The final stage of a nationwide investigation into the billing practices of cardiac device implantations added more than 50 hospitals and millions in settlement dollars to an investigation that has implicated more than 500 hospitals to date.
Fifty-one hospitals in 15 states agreed to pay $23 million to settle false claims allegations tied to implantable cardioverter defibrillators (ICD), according to the Department of Justice (DOJ). Medicare rules specify that ICDs should not be implanted within 40 days of a heart attack or within 90 days of heart bypass surgery or angioplasty. DOJ prosecutors alleged that between 2003 and 2010, each of the 51 hospitals implemented devices within this prohibited time period.
Notable providers named in the settlement include six hospitals within the Cleveland Clinic Foundation ($1.6 million), 19 hospitals within Dignity Health ($5.9 million) and six hospitals within Northwell Health ($2.5 million).
The Cleveland Clinic defended itself, arguing the procedures were necessary.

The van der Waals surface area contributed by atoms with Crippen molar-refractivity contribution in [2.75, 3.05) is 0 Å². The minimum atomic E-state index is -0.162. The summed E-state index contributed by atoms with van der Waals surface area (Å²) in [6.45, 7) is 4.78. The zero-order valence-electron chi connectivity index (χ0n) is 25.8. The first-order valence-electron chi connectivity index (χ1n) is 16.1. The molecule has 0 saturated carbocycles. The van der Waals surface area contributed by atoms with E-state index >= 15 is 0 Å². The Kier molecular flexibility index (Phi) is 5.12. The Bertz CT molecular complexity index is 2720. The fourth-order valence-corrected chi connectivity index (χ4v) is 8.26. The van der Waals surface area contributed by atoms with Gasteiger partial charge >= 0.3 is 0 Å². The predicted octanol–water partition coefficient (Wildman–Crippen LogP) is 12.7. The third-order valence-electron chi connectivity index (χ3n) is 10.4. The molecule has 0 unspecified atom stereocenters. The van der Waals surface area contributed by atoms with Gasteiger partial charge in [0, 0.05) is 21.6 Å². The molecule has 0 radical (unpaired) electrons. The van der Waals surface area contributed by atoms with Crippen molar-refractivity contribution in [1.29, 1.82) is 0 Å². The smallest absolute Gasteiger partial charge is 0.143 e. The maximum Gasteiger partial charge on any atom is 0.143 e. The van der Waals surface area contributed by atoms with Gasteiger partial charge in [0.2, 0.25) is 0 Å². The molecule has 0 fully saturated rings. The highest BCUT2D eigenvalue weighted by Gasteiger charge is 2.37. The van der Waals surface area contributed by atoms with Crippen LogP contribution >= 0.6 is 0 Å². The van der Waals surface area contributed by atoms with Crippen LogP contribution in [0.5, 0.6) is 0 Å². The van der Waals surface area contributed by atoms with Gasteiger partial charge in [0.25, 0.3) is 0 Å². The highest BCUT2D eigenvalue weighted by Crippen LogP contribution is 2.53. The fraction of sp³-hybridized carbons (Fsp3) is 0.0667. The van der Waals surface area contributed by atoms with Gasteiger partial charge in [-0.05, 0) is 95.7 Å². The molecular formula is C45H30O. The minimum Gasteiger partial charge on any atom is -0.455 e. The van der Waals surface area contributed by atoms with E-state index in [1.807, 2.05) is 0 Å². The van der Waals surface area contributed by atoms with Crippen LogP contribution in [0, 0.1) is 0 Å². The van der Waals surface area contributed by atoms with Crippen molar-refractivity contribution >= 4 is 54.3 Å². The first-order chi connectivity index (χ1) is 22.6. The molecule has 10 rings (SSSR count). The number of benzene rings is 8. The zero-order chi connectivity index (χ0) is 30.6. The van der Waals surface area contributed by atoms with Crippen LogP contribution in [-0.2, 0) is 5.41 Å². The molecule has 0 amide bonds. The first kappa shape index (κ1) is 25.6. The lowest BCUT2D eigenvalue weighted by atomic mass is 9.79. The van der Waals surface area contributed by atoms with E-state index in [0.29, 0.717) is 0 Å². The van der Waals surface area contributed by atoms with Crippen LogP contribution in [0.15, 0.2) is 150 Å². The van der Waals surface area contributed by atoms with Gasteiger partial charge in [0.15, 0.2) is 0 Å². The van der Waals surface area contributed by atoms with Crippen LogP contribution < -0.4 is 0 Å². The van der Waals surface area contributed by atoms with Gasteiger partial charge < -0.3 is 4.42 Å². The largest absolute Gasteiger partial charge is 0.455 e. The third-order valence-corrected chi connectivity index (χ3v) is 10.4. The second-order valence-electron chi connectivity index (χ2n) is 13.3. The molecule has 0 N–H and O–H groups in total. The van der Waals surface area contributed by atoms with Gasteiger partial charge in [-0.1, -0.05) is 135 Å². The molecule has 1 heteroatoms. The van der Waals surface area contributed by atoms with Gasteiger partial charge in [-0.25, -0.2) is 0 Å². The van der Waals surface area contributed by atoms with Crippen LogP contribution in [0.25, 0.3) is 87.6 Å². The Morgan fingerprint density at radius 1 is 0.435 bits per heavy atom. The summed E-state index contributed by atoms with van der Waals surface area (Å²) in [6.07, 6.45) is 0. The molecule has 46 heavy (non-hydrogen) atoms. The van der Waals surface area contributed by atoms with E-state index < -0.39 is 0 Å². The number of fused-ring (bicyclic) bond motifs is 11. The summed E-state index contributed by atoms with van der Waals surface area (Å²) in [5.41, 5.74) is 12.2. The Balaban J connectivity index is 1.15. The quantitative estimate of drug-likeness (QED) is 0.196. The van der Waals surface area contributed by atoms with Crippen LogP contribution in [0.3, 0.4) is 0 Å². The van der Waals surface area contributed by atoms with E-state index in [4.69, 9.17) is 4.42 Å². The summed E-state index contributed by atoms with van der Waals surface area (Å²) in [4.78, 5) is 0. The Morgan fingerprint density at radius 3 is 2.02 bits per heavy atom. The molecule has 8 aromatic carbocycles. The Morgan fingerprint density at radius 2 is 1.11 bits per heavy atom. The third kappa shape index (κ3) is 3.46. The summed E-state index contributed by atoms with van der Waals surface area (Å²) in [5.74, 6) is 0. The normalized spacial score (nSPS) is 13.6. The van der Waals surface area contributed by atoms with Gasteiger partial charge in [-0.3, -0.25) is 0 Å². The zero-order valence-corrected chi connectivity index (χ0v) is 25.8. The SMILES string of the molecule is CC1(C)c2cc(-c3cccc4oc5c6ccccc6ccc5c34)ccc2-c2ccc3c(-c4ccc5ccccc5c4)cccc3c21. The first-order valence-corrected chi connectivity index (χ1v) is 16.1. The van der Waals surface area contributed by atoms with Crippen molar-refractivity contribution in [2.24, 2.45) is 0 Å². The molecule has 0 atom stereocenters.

"Cleveland Clinic would provide the same treatment again if presented with the same illness," the system said in a written statement, according to Cleveland.com. "The only question was whether Medicare would reimburse part of the cost of the treatments. While we believe that the charges were appropriate, we chose to settle the matter rather than engaging in expensive litigation that distracts from our mission."
The settlement marked the final stage of a nationwide investigation that led to more than $280 million in settlements. In October, 457 hospitals agreed to pay $250 million to settle similar claims of inappropriate implementation of cardiac devices. In general, cardiology has faced an onslaught of investigations tied to unnecessary procedures, a byproduct of a fee-for-service payment system that pays a premium for cardiac surgeries and incentivizes volume over value, according to some experts. In December, an Ohio cardiologist sentenced to 20 years in prison said the government used the Affordable Care Act to target him.
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